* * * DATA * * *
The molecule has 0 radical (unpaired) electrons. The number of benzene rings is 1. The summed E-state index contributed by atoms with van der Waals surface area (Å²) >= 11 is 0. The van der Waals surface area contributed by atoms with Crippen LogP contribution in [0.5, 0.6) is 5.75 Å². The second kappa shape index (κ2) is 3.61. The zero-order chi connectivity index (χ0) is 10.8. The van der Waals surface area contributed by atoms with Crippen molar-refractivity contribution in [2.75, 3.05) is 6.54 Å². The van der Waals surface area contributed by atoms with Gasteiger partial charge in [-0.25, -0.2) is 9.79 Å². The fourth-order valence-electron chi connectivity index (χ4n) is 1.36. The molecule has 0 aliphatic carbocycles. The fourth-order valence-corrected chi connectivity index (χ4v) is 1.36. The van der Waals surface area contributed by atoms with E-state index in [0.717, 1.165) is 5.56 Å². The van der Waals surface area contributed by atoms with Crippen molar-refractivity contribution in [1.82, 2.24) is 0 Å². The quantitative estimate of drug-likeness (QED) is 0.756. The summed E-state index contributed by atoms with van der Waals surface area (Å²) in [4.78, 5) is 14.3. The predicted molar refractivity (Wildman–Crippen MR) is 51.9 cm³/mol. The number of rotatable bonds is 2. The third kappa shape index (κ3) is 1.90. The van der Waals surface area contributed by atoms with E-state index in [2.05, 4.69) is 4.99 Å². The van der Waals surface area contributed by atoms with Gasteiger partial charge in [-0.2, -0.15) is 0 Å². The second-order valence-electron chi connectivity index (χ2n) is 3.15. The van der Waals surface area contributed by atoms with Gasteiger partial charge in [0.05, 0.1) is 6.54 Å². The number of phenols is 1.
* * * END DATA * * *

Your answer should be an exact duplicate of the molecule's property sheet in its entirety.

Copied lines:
The molecule has 0 radical (unpaired) electrons. The number of benzene rings is 1. The summed E-state index contributed by atoms with van der Waals surface area (Å²) >= 11 is 0. The van der Waals surface area contributed by atoms with Crippen LogP contribution in [0.5, 0.6) is 5.75 Å². The second kappa shape index (κ2) is 3.61. The zero-order chi connectivity index (χ0) is 10.8. The van der Waals surface area contributed by atoms with Crippen molar-refractivity contribution in [2.75, 3.05) is 6.54 Å². The van der Waals surface area contributed by atoms with Gasteiger partial charge in [-0.25, -0.2) is 9.79 Å². The fourth-order valence-electron chi connectivity index (χ4n) is 1.36. The molecule has 0 aliphatic carbocycles. The fourth-order valence-corrected chi connectivity index (χ4v) is 1.36. The van der Waals surface area contributed by atoms with E-state index in [0.717, 1.165) is 5.56 Å². The van der Waals surface area contributed by atoms with Crippen molar-refractivity contribution in [1.82, 2.24) is 0 Å². The quantitative estimate of drug-likeness (QED) is 0.756. The summed E-state index contributed by atoms with van der Waals surface area (Å²) in [4.78, 5) is 14.3. The predicted molar refractivity (Wildman–Crippen MR) is 51.9 cm³/mol. The number of rotatable bonds is 2. The third kappa shape index (κ3) is 1.90. The van der Waals surface area contributed by atoms with E-state index in [2.05, 4.69) is 4.99 Å². The van der Waals surface area contributed by atoms with Gasteiger partial charge in [-0.2, -0.15) is 0 Å². The second-order valence-electron chi connectivity index (χ2n) is 3.15. The van der Waals surface area contributed by atoms with Gasteiger partial charge in [0.05, 0.1) is 6.54 Å². The number of phenols is 1.